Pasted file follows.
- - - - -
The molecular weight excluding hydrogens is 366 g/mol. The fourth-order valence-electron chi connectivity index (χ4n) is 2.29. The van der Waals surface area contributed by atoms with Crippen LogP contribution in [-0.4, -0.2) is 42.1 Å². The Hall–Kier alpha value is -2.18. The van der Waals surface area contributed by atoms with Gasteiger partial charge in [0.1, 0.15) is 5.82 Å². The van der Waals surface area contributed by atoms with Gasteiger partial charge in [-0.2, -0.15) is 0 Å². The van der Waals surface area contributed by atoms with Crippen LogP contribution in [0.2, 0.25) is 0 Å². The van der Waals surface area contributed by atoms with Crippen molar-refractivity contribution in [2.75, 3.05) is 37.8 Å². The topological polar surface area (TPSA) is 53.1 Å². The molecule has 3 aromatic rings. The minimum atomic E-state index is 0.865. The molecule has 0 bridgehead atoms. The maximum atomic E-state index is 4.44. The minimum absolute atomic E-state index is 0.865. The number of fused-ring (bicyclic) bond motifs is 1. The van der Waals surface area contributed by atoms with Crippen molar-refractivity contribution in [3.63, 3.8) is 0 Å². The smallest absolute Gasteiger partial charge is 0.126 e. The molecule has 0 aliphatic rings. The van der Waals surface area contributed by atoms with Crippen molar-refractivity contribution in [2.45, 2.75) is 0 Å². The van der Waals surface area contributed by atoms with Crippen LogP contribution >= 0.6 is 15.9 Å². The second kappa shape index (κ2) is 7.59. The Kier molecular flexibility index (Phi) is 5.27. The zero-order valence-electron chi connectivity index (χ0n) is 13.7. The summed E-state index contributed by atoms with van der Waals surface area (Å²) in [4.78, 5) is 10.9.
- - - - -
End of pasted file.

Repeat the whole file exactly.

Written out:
The molecular weight excluding hydrogens is 366 g/mol. The fourth-order valence-electron chi connectivity index (χ4n) is 2.29. The van der Waals surface area contributed by atoms with Crippen LogP contribution in [-0.4, -0.2) is 42.1 Å². The Hall–Kier alpha value is -2.18. The van der Waals surface area contributed by atoms with Gasteiger partial charge in [0.1, 0.15) is 5.82 Å². The van der Waals surface area contributed by atoms with Gasteiger partial charge in [-0.2, -0.15) is 0 Å². The van der Waals surface area contributed by atoms with Crippen LogP contribution in [0.2, 0.25) is 0 Å². The van der Waals surface area contributed by atoms with Crippen molar-refractivity contribution in [2.75, 3.05) is 37.8 Å². The topological polar surface area (TPSA) is 53.1 Å². The molecule has 3 aromatic rings. The minimum atomic E-state index is 0.865. The molecule has 0 bridgehead atoms. The maximum atomic E-state index is 4.44. The minimum absolute atomic E-state index is 0.865. The number of fused-ring (bicyclic) bond motifs is 1. The van der Waals surface area contributed by atoms with Crippen molar-refractivity contribution in [3.63, 3.8) is 0 Å². The smallest absolute Gasteiger partial charge is 0.126 e. The molecule has 0 aliphatic rings. The van der Waals surface area contributed by atoms with Crippen molar-refractivity contribution in [2.45, 2.75) is 0 Å². The van der Waals surface area contributed by atoms with Crippen LogP contribution >= 0.6 is 15.9 Å². The second kappa shape index (κ2) is 7.59. The Kier molecular flexibility index (Phi) is 5.27. The zero-order valence-electron chi connectivity index (χ0n) is 13.7. The summed E-state index contributed by atoms with van der Waals surface area (Å²) in [4.78, 5) is 10.9.